Canadian Prime Minister, Stephen Harper and a convoy of Canadians left on a delegation to Israel last week. During the delegation, on January 20th, Prime Minister Harper was given the honour to address the Israeli Knesset. Unexpectedly, Harper made an appeal to Canadian ethics concerning support for the state of Israel and presented the world with a view on the matter worth paying attention to. However, his speech was generally not well received. Among many criticisms in the past week Harper has been accused of destroying the Canadian image, supporting an apartheid regime, trying to gain electoral votes, and feeding a self serving agenda, among others. Yet, these accusations are false laden.
Harper should instead be accused of a lack of charisma, imprudent presentation and unreservedly romanticizing a sensitive issue that served to deter his audience from focusing on his actually very Canadian message, to focusing on his impossibly binary and rhetorical staging of it. After hearing Harper’s speech I was immediately provoked and wondered: Who is Stephen Harper to assume what’s “right” or what’s “good” and “evil”? I wasn’t alone in my thoughts. Liberal MP Irwin Cotler also picked upon on Harper’s unfortunate performance, stating “… it is not so much support for Israel – this has been a cornerstone of Canadian foreign policy for 35 years- that’s damaging the country, but the bluntness with which it is presented to the world. My critique of the Conservative government is not the principles that they espouse, but the manner in which they give expression to those principles.” This is a case of the age old saying; it isn’t enough to have the right answer, it matters how you say it too. This is where Harper has actually failed us, rather than in his ethical position concerning Israel.
This becomes clearer, when you look at a different way the same message was conveyed by a different member of the convoy. In an interview with the Times of Israel, Canadian Minister of Natural resources, Joe vigrx plus in stores Oliver clarifies Harper’s message. He states, “If there’s a conflict between a democratic ally and terrorist group that wants to destroy it, we don’t see greys. The moral relativism that is sometimes a big factor is not what guides us… when you confront a situation like one sees at the United Nations constantly, where Israel is singled out for special criticism to the exclusion of massive abuses in all parts of the world…it’s very obvious you’re dealing with double standards.” Harper’s own speech tried to convey this, yet the message was lost in his imprudent use of the term “anti-Semitism”. Whether it truly can be called a new form of anti-Semitism is arguably an exaggeration, and was not an appropriate topic of debate for this particular delegation. However, his point is not totally unsubstantiated. Israel is not unique in the world when it comes to questions of human rights, yet the Human Rights Council of the United Nations has adopted roughly 226 resolutions spanning from 1947 – 2012 condemning Israel for its actions concerning Palestine. That is more resolutions than have ever been adopted for all of the other states combined!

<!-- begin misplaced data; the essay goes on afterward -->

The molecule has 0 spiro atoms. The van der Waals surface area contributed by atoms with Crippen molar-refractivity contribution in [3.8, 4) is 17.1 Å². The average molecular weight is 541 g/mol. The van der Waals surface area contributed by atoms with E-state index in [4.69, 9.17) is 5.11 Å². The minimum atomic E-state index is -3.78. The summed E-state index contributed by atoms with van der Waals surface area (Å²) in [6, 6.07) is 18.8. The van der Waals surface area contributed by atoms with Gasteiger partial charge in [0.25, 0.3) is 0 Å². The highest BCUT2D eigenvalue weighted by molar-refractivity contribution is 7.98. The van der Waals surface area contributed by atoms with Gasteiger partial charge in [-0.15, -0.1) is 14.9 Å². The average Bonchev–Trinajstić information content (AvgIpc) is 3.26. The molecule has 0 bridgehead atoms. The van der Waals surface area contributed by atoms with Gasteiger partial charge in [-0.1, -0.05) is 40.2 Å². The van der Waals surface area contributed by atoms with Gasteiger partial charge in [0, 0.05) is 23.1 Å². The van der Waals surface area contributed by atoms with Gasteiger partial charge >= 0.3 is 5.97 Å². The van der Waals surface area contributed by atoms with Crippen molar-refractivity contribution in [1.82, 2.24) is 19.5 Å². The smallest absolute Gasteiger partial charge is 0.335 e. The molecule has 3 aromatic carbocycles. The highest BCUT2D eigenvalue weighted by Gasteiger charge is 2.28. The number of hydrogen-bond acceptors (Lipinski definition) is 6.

It is something to think about especially because Israeli democratic structures are no facade. For example, according to acclaimed American political scientist Arendt Lijphart, the parliamentary democracy of Israel is a well oiled machine in some respects. It has enviable political party discipline, a plurality of political parties and a purely proportionate electoral system which is highly representative. Thus, Harper’s claim that, “… any judgment of Israel must begin with understanding…” is warranted.
Harper’s presentation was regrettable, but his conviction is not officially anti-Canadian. Most of us do want to protect democracy, most of us do think that democracy, freedom and the rule of law are as Harper said, “… the things that, over time and against all odds, have proven to be the only ground in which human rights, political stability, and economic prosperity, may flourish.”
– M’Lisa Colbert
Image: Some rights reserved by DFATD | MAECD